“Once we start finding mini-moons at a greater rate they will be perfect targets for satellite missions,” he said. “We can launch short and therefore cheaper missions, using them as testbeds for larger space missions and providing an opportunity for the fledgling asteroid mining industry to test their technology… I hope that humans will someday venture into the solar system to explore the planets, asteroids and comets — and I see mini-moons as the first stepping stones on that voyage.”

Further Reading: Science Daily, Frontiers in Astronomy and Space Sciences

Astronomy Cast Ep. 495: Update on Asteroids & Prospects of Asteroid Mining

Our knowledge of space is starting to match up with our ability to get out there an explore it. There are several companies working on missions and techniques to harvest minerals from asteroids. What other resources are out there that we can use?

We usually record Astronomy Cast every Friday at 3:00 pm EST / 12:00 pm PST / 20:00 PM UTC. You can watch us live on AstronomyCast.com, or the AstronomyCast YouTube page.

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The NewSpace Revolution is About to Bring us Tiny Space Telescopes we can all Control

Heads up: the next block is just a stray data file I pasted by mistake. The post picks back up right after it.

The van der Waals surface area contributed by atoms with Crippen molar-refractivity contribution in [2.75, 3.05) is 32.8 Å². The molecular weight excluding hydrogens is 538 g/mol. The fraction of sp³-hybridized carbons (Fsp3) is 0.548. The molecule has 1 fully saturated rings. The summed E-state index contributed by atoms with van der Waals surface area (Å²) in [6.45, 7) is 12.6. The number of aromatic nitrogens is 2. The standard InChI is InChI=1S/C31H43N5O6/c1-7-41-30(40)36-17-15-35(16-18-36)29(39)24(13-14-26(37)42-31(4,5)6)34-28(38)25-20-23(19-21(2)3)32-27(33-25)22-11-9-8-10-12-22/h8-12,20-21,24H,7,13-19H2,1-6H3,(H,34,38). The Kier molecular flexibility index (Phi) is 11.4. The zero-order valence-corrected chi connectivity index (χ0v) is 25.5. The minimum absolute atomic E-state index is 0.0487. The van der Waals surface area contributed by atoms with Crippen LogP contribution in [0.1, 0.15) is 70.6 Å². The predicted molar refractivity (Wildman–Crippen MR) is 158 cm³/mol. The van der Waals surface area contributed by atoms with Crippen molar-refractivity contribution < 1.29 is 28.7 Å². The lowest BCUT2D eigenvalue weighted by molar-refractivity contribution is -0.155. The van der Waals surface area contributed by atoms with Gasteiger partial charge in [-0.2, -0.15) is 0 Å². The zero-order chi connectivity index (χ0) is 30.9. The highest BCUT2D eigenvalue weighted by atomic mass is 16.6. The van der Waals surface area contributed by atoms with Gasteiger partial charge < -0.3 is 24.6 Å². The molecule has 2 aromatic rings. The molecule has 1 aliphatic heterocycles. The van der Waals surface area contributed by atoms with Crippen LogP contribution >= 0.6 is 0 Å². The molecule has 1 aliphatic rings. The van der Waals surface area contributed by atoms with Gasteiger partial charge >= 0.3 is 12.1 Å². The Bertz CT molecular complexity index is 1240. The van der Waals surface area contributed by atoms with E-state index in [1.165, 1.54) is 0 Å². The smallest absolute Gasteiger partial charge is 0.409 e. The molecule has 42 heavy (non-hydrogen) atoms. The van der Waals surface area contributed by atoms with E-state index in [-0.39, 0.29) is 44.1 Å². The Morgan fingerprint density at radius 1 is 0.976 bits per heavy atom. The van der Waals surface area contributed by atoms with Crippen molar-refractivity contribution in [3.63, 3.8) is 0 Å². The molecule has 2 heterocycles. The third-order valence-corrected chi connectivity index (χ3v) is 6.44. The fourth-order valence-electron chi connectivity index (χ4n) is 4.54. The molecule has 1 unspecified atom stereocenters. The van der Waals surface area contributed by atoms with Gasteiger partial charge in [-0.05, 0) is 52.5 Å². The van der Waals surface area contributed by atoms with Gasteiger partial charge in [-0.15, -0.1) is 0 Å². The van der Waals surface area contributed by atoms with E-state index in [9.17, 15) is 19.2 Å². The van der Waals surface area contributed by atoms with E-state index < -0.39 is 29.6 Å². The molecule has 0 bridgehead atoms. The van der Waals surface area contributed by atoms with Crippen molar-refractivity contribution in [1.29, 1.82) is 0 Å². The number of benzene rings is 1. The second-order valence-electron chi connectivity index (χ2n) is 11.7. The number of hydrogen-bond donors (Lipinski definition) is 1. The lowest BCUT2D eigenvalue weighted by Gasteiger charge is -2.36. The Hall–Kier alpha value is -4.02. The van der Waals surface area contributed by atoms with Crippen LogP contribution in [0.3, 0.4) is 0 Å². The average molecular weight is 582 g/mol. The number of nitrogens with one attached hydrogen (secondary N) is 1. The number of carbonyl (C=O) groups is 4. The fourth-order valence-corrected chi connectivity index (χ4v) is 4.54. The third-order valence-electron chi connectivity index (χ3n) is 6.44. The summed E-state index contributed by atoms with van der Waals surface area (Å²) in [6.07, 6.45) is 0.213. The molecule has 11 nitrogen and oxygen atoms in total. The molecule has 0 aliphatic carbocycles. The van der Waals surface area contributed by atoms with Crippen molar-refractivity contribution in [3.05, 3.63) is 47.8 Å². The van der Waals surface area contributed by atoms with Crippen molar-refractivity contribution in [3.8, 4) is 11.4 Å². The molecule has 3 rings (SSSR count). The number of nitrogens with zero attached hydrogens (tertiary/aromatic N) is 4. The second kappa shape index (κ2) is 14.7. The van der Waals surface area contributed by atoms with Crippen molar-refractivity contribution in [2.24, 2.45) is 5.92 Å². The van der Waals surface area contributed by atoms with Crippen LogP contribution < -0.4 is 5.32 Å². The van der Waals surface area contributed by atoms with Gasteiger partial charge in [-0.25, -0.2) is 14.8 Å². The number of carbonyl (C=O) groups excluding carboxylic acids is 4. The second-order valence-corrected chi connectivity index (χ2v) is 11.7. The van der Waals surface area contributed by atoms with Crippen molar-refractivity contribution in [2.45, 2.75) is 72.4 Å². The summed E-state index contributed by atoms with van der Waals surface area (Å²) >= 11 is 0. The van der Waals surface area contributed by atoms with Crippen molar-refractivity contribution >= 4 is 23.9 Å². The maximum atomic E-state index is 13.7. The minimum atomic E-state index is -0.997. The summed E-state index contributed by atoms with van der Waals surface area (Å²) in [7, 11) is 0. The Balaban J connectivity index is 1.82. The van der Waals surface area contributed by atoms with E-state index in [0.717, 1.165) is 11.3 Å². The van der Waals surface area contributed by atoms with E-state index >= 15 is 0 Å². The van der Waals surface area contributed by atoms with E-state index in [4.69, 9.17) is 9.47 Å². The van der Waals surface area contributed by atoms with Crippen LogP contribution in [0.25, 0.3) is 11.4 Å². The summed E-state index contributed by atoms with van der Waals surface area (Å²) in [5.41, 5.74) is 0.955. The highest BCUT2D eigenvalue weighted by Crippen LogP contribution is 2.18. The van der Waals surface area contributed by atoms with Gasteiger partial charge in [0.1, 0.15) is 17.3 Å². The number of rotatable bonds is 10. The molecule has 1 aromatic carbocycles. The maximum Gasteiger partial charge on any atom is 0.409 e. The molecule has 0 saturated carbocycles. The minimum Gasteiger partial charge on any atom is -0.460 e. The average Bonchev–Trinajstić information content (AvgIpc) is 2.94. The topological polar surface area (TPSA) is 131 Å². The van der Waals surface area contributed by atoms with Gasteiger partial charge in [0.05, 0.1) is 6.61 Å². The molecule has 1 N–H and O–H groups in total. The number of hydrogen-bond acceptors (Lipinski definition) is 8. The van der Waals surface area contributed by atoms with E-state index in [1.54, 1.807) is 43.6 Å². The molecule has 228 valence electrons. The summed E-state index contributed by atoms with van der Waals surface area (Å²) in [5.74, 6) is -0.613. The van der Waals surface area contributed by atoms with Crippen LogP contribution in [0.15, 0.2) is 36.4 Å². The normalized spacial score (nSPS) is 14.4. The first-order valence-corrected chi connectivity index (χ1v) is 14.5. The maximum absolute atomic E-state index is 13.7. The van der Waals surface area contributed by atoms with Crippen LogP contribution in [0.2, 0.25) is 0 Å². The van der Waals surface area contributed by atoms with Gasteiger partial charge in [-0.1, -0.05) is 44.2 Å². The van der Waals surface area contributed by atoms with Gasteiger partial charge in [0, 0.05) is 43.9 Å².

One of the defining characteristics of the modern era of space exploration is the way the public and private aerospace companies (colloquially referred to as the NewSpace industry) and are taking part like never before. Thanks to cheaper launch services and the development of small satellites that can be built using off-the-shelf electronics (aka. CubeSats and microsats), universities and research institutions are also able to conduct research in space.

Looking to the future, there are those who want to take public involvement in space exploration to a whole new level. This includes the California-based aerospace company Space Fab that wants to make space accessible to everyone through the development the Waypoint Space Telescope – the first space telescope that people will be able to access through their smartphones to take pictures of Earth and space.

The company was founded in 2016 by Randy Chung and Sean League with the vision of creating a future where anything could be manufactured in space. Chung began his career developing communications satellites and has a background in integrated circuit design, digital signal processing, CMOS imager design, and software development. He holds sixteen patents in the fields of computer peripherals, imagers, and digital communications.